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Social action: it's about helping each other… in more ways than you think

Student Volunteering Week is upon us, and it’s got us thinking how much being socially aware means to our young people. According to a recent survey, it seems a great deal. Findings show that the proportion of 16-24 year-olds saying they volunteer has increased by more than half in recent years, which is a drastic rise based on historic data.

Beyond volunteering, within the space of using action to drive positive change, there is much that our country’s young people are increasingly engaging with. It’s only as a whole do we see the benefits that this range of activity can have, which is why I’d like to focus more broadly on social action, the grandparent, if you will, of volunteering. Why, you may ask?

Campaigning for a cause close to their heart, fundraising, even making personal ethical choices or setting up their own community projects – we appear to be undergoing a huge revival of social engagement in its many wonderful forms. Notwithstanding the obvious humanitarian benefits, this is important on an economic level, when we consider the challenging current labour market for young people and research showing that social action can bolster youth employment by nearly 30%.

Given the facts, it’s clear that young participants are not the sole beneficiaries of social action. Quite the opposite, it offers a '360 of benefits' for business, educator and youth audiences.

Busting business benefits
There is no doubt that employers place high value on the character, skills and values that involvement in social action can develop in candidates. According to the BCC Workforce Survey, 76% of businesses quote a lack of experience as the primary reason young people are unprepared for work. This is often compounded by a gap in schools' provision of local work experience opportunities, substantiated by the same study showing that just over half (52%) of companies currently offer no work experience. This means that in many instances, demand is massively outweighing supply.

Principals and principles
Social action offers a number of ways to effectively prepare students for the world of work: firstly, by filling any gaps left by a shortfall in work experience placements with other valuable opportunities. The #iwill campaign alone has over 700 business, education and voluntary sector partners that it can connect schools and individuals to, however less than half of young people are getting involved in these opportunities. This makes social action a largely untapped resource that supports schools in boosting students' aspirations and experience.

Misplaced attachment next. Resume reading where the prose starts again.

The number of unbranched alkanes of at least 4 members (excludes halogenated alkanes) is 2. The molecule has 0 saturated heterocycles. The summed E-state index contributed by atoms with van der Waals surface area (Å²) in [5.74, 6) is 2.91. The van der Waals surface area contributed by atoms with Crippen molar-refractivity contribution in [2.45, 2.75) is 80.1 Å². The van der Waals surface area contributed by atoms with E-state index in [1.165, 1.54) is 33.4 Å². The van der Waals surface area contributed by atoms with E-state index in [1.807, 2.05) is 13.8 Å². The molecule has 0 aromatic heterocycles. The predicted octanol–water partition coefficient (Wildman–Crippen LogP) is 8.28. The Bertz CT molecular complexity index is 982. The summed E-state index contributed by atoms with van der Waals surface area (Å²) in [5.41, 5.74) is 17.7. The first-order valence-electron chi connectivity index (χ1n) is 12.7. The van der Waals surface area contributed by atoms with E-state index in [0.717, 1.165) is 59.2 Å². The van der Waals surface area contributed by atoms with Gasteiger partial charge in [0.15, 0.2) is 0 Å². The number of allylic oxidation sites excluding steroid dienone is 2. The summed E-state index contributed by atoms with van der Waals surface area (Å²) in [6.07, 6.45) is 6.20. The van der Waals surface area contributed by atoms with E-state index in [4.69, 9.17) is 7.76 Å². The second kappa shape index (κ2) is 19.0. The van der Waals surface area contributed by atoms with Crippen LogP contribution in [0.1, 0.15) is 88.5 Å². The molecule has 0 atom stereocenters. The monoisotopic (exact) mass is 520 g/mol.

Not only this, it can also offer fantastic whole-school benefits, developing young people's values in line with a school's core ethos and principles. As Simon Beck, Assistant Principal at Lister School told us, it offers “countless opportunities for student leadership and boosts their confidence. It’s benefitted our school by reflecting our core values in students who are selfless and compassionate.”

The kids are alright
Social action allows young people to have social purpose and make a difference, to find new ways to fill their spare time, to discover new interests, projects and even prospects. Participants are given the chance to socialise, forge new friendship groups and learn valuable transferable skills, like communication, leadership and creative problem solving. With a positive attitude, young people are undoubtedly better disposed to translate their skills and experience into positive change.

The proof is in the numbers too. An #iwill survey found that 90% of young people who have taken part in youth social action said that it’s helped them develop useful skills for the future, and 75% reporting that it made them feel more confident in securing a job. It even found that 22% said it helped reduce anxiety, which is not to be overlooked given the crisis facing so many teens today.

Despite all these benefits, we can’t overlook the challenges that inhibit this positive change. For one, schools are often hard-pressed for time, and with a panoply of other challenges to deal with, it's unsurprising and understandable that organising a volunteering scheme is not top of every school's agenda. Let's also recall that there are 11.7% NEET young people in this country, who in many instances are harder to reach and sometimes less likely to be in positions to pursue social action opportunities.

Let’s sum up with a silver lining: it’s clear that if the link between businesses, young people and schools grows, so will a workforce of young people who feel prepared, empowered and energised to make a difference. And not just to themselves, but to their economy and their communities too. Much in the spirit of social action, it really is about everyone helping each other.

About the author

Hannah Furrer

Hannah has risen up the ranks from intern to where she is now, and hasn’t looked back since! She supports the running of Shell’s schools’ STEM programme The Bright Ideas Challenge, as well as LifeSkills created with Barclays and loves how her role allows her to see the real and meaningful impact these projects can have on individuals and communities.

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